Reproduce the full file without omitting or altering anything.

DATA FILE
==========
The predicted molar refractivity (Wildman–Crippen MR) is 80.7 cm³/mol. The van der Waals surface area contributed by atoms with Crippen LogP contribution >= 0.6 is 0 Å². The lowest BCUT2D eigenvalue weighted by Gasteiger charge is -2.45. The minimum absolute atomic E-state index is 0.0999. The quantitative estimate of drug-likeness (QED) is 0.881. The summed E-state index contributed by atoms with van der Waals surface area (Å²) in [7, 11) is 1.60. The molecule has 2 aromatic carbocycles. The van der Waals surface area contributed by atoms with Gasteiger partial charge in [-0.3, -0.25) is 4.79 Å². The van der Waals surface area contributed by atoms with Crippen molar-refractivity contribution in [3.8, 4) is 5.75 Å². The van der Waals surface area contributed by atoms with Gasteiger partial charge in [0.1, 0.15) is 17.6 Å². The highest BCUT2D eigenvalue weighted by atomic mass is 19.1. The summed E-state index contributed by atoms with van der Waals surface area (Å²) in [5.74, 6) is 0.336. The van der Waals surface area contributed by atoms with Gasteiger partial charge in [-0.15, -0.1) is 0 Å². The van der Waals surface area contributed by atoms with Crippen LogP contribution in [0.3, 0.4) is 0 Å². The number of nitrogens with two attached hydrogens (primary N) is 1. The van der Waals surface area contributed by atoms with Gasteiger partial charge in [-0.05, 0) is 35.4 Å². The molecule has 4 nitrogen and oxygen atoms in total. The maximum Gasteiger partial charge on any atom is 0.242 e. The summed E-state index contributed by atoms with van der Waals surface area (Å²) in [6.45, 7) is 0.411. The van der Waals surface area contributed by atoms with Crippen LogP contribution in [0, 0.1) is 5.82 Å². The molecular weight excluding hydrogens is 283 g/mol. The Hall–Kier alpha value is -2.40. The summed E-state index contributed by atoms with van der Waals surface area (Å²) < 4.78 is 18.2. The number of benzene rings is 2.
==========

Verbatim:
The predicted molar refractivity (Wildman–Crippen MR) is 80.7 cm³/mol. The van der Waals surface area contributed by atoms with Crippen LogP contribution >= 0.6 is 0 Å². The lowest BCUT2D eigenvalue weighted by Gasteiger charge is -2.45. The minimum absolute atomic E-state index is 0.0999. The quantitative estimate of drug-likeness (QED) is 0.881. The summed E-state index contributed by atoms with van der Waals surface area (Å²) in [7, 11) is 1.60. The molecule has 2 aromatic carbocycles. The van der Waals surface area contributed by atoms with Gasteiger partial charge in [-0.3, -0.25) is 4.79 Å². The van der Waals surface area contributed by atoms with Crippen molar-refractivity contribution in [3.8, 4) is 5.75 Å². The van der Waals surface area contributed by atoms with Gasteiger partial charge in [0.1, 0.15) is 17.6 Å². The highest BCUT2D eigenvalue weighted by atomic mass is 19.1. The summed E-state index contributed by atoms with van der Waals surface area (Å²) in [5.74, 6) is 0.336. The van der Waals surface area contributed by atoms with Gasteiger partial charge in [-0.15, -0.1) is 0 Å². The van der Waals surface area contributed by atoms with Crippen LogP contribution in [0.3, 0.4) is 0 Å². The number of nitrogens with two attached hydrogens (primary N) is 1. The van der Waals surface area contributed by atoms with Gasteiger partial charge in [-0.05, 0) is 35.4 Å². The molecule has 4 nitrogen and oxygen atoms in total. The maximum Gasteiger partial charge on any atom is 0.242 e. The summed E-state index contributed by atoms with van der Waals surface area (Å²) in [6.45, 7) is 0.411. The van der Waals surface area contributed by atoms with Crippen LogP contribution in [0, 0.1) is 5.82 Å². The molecular weight excluding hydrogens is 283 g/mol. The Hall–Kier alpha value is -2.40. The summed E-state index contributed by atoms with van der Waals surface area (Å²) < 4.78 is 18.2. The number of benzene rings is 2.